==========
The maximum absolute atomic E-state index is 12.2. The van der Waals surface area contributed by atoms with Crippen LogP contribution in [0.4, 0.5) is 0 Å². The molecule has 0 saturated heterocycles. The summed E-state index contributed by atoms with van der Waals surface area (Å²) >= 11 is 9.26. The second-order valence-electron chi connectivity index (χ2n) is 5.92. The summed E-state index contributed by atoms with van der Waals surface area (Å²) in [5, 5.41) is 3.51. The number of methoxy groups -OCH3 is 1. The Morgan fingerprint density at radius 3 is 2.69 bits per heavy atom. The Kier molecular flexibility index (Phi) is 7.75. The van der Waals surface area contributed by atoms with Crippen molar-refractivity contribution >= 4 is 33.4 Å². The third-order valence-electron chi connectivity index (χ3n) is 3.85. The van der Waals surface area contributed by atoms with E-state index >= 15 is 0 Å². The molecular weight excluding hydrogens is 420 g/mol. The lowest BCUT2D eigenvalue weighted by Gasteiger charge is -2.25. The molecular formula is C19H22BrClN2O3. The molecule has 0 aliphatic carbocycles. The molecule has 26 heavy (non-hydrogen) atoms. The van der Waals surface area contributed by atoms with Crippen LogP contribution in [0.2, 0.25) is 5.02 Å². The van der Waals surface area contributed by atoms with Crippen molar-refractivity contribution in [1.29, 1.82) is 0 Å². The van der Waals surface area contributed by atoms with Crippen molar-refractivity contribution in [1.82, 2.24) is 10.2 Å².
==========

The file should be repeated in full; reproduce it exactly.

The maximum absolute atomic E-state index is 12.2. The van der Waals surface area contributed by atoms with Crippen LogP contribution in [0.4, 0.5) is 0 Å². The molecule has 0 saturated heterocycles. The summed E-state index contributed by atoms with van der Waals surface area (Å²) >= 11 is 9.26. The second-order valence-electron chi connectivity index (χ2n) is 5.92. The summed E-state index contributed by atoms with van der Waals surface area (Å²) in [5, 5.41) is 3.51. The number of methoxy groups -OCH3 is 1. The Morgan fingerprint density at radius 3 is 2.69 bits per heavy atom. The Kier molecular flexibility index (Phi) is 7.75. The van der Waals surface area contributed by atoms with Crippen molar-refractivity contribution >= 4 is 33.4 Å². The third-order valence-electron chi connectivity index (χ3n) is 3.85. The van der Waals surface area contributed by atoms with E-state index >= 15 is 0 Å². The molecular weight excluding hydrogens is 420 g/mol. The lowest BCUT2D eigenvalue weighted by Gasteiger charge is -2.25. The molecular formula is C19H22BrClN2O3. The molecule has 0 aliphatic carbocycles. The molecule has 26 heavy (non-hydrogen) atoms. The van der Waals surface area contributed by atoms with Crippen LogP contribution in [0.2, 0.25) is 5.02 Å². The van der Waals surface area contributed by atoms with Crippen molar-refractivity contribution in [1.29, 1.82) is 0 Å². The van der Waals surface area contributed by atoms with Crippen molar-refractivity contribution in [1.82, 2.24) is 10.2 Å².